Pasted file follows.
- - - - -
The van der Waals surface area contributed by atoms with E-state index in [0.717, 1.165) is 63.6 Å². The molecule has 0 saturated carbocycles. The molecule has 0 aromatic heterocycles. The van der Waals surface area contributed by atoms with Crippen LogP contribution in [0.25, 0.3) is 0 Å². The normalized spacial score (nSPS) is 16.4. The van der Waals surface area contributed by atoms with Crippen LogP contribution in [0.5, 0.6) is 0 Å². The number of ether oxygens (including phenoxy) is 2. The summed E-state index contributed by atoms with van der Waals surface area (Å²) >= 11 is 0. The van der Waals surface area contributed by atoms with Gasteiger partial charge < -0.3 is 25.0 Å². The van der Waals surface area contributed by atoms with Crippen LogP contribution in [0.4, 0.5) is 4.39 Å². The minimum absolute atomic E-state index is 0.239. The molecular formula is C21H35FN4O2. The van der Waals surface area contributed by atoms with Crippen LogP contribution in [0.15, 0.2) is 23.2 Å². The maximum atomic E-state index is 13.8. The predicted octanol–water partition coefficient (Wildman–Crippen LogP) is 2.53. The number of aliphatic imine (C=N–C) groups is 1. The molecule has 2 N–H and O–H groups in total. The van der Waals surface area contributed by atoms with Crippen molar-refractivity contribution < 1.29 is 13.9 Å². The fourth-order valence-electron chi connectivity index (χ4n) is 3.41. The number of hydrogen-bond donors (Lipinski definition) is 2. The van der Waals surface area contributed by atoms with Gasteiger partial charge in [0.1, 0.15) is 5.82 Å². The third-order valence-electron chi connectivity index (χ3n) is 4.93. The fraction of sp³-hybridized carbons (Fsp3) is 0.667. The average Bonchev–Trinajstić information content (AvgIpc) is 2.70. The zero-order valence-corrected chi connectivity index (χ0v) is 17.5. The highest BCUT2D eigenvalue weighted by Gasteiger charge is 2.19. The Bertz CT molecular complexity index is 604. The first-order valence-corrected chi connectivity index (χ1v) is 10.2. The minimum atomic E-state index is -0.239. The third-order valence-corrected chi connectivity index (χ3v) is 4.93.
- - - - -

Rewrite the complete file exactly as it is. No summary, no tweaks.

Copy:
The van der Waals surface area contributed by atoms with E-state index in [0.717, 1.165) is 63.6 Å². The molecule has 0 saturated carbocycles. The molecule has 0 aromatic heterocycles. The van der Waals surface area contributed by atoms with Crippen LogP contribution in [0.25, 0.3) is 0 Å². The normalized spacial score (nSPS) is 16.4. The van der Waals surface area contributed by atoms with Crippen LogP contribution in [0.5, 0.6) is 0 Å². The number of ether oxygens (including phenoxy) is 2. The summed E-state index contributed by atoms with van der Waals surface area (Å²) >= 11 is 0. The van der Waals surface area contributed by atoms with Gasteiger partial charge < -0.3 is 25.0 Å². The van der Waals surface area contributed by atoms with Crippen LogP contribution in [0.4, 0.5) is 4.39 Å². The minimum absolute atomic E-state index is 0.239. The molecular formula is C21H35FN4O2. The van der Waals surface area contributed by atoms with Crippen LogP contribution in [0.15, 0.2) is 23.2 Å². The maximum atomic E-state index is 13.8. The predicted octanol–water partition coefficient (Wildman–Crippen LogP) is 2.53. The number of aliphatic imine (C=N–C) groups is 1. The molecule has 2 N–H and O–H groups in total. The van der Waals surface area contributed by atoms with Crippen molar-refractivity contribution < 1.29 is 13.9 Å². The fourth-order valence-electron chi connectivity index (χ4n) is 3.41. The number of hydrogen-bond donors (Lipinski definition) is 2. The van der Waals surface area contributed by atoms with Gasteiger partial charge in [0.1, 0.15) is 5.82 Å². The third-order valence-electron chi connectivity index (χ3n) is 4.93. The fraction of sp³-hybridized carbons (Fsp3) is 0.667. The average Bonchev–Trinajstić information content (AvgIpc) is 2.70. The zero-order valence-corrected chi connectivity index (χ0v) is 17.5. The highest BCUT2D eigenvalue weighted by Gasteiger charge is 2.19. The Bertz CT molecular complexity index is 604. The first-order valence-corrected chi connectivity index (χ1v) is 10.2. The minimum atomic E-state index is -0.239. The third-order valence-corrected chi connectivity index (χ3v) is 4.93.